• The opposite convention is equally valid,
      • but this one is common
      • There is no difference in effect between
      • positive and negative shear forces
      Sign Conventions Shear Force Diagrams 19/39 “ Positive” shear “ Negative” shear L.H up R.H down L.H down R.H up
      • Starting at the left hand end, imitate each force you meet ( up or down )
      Plotting the Shear Force Diagram 2039 Shear Force Diagram Diagram of loading R1 R2 W1 W2 W3 R1 R2 W1 W3 W2
      • Point loads produce
      • a block diagram
      Shear force diagrams Diagrams of loading Shape of the Shear Force Diagram
      • Uniformly distributed loads
      • produce triangular diagrams
      21/39
      • Although the shear forces are vertical, shear stresses are both horizontal and vertical
      • Shear is seldom critical for steel
      What Shear Force does to the Beam
      • Concrete needs
      • special shear reinforcement
      • (45 o or stirrups)
      • Timber may split
      • horizontally along
      • the grain
      22/39 Split in timber beam Reo in concrete beam
      • To plot a diagram, we need a sign convention
      • This convention is almost universally agreed
      Sign Conventions Bending Moment Diagrams 23/39 - Hogging NEGATIVE Sagging POSITIVE +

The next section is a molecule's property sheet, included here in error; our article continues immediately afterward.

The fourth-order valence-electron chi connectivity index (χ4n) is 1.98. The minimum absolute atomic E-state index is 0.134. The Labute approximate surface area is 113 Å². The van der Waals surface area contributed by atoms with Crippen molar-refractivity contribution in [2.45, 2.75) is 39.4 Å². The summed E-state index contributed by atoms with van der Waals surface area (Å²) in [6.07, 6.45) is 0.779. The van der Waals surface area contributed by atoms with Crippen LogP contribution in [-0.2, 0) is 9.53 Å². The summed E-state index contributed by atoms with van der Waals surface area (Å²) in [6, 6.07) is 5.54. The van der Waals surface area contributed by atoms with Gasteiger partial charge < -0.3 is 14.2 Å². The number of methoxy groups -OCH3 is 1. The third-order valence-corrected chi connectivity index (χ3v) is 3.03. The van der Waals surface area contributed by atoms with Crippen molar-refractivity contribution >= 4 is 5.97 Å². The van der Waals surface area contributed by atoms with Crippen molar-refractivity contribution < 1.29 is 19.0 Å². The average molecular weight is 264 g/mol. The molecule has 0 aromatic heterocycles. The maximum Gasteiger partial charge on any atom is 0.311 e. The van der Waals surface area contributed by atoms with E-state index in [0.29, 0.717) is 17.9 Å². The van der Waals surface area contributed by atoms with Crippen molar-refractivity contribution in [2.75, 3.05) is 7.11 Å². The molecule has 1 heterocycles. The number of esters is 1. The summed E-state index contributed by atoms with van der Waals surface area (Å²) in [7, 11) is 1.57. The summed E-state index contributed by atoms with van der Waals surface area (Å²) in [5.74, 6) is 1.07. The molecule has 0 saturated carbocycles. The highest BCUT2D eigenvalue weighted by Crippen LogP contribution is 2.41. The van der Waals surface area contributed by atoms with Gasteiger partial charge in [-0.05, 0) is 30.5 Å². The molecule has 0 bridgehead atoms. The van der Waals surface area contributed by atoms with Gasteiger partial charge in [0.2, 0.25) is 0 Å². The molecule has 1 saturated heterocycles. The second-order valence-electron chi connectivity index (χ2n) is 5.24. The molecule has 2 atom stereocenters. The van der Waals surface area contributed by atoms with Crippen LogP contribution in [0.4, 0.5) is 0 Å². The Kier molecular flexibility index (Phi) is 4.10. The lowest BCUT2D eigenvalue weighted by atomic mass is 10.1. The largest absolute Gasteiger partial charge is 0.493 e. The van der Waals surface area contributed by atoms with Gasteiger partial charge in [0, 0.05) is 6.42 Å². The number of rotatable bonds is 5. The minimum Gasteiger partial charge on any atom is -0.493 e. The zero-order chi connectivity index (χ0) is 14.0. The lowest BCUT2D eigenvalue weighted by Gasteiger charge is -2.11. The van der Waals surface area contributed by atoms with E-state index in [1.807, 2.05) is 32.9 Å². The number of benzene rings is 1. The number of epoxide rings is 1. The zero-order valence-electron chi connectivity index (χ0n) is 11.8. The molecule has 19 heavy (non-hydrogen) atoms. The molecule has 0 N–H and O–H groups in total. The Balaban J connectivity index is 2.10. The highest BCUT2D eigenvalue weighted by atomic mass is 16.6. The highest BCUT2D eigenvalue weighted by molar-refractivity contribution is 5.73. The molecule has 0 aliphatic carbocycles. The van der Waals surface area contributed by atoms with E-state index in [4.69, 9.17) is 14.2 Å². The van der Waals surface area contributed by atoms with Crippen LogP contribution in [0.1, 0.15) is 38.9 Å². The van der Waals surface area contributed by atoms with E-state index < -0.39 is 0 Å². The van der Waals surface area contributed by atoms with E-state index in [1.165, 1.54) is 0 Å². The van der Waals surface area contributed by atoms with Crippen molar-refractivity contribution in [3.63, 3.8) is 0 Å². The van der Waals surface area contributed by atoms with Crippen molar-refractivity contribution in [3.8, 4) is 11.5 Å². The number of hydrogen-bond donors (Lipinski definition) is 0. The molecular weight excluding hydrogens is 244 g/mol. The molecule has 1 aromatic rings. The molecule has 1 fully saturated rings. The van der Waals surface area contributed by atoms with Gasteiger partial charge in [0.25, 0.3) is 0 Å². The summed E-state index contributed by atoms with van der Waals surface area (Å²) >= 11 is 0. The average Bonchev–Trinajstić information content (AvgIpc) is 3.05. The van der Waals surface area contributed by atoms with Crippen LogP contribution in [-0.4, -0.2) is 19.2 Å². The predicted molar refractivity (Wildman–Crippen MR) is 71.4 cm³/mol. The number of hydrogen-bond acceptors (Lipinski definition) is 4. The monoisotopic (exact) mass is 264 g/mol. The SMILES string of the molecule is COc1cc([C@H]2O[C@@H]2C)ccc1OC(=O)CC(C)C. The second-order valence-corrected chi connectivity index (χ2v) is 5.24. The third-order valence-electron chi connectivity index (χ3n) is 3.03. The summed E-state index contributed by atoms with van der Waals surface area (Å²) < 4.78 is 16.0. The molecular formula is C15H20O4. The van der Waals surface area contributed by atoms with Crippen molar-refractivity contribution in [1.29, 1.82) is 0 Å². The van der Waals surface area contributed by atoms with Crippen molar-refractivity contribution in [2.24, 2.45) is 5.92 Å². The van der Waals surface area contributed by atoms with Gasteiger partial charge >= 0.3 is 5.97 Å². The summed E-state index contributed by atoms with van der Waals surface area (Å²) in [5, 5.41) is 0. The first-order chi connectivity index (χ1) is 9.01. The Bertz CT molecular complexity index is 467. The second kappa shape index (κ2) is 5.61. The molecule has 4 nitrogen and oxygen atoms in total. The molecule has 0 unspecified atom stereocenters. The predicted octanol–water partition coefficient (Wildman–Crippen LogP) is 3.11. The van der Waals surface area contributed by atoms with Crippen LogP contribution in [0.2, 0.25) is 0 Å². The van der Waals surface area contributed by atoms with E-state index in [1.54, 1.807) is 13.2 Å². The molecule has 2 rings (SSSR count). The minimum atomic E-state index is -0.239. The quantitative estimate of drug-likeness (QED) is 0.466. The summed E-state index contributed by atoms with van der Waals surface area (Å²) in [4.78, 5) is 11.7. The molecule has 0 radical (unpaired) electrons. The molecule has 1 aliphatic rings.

• Sign Conventions Bending Moment Diagrams (cont.) 24/39 Sagging bending moment is POSITIVE (happy) + Hogging bending moment is NEGATIVE (sad) -
    • Positive and Negative Moments 25/39 Simple beam +
      • Simple beams produce positive moments
      • Built-in & continuous beams have both, with negative over the supports
      Built-in beam - - + Cantilevers - -
      • Cantilevers produce negative moments
      • Positive moments are drawn downwards
      • (textbooks are divided about this)
      Where to Draw the Bending Moment Diagram 26/39 This way is normal coordinate geometry + This way mimics the beam’s deflection +
      • Point loads produce triangular diagrams
      Shape of the Bending Moment Diagram 27/39 Diagrams of loading Bending moment diagrams
      • Distributed loads produce parabolic diagrams
      Shape of the Bending Moment Diagram (cont1.) 28/39 Bending moment diagrams UDL UDL Diagrams of loading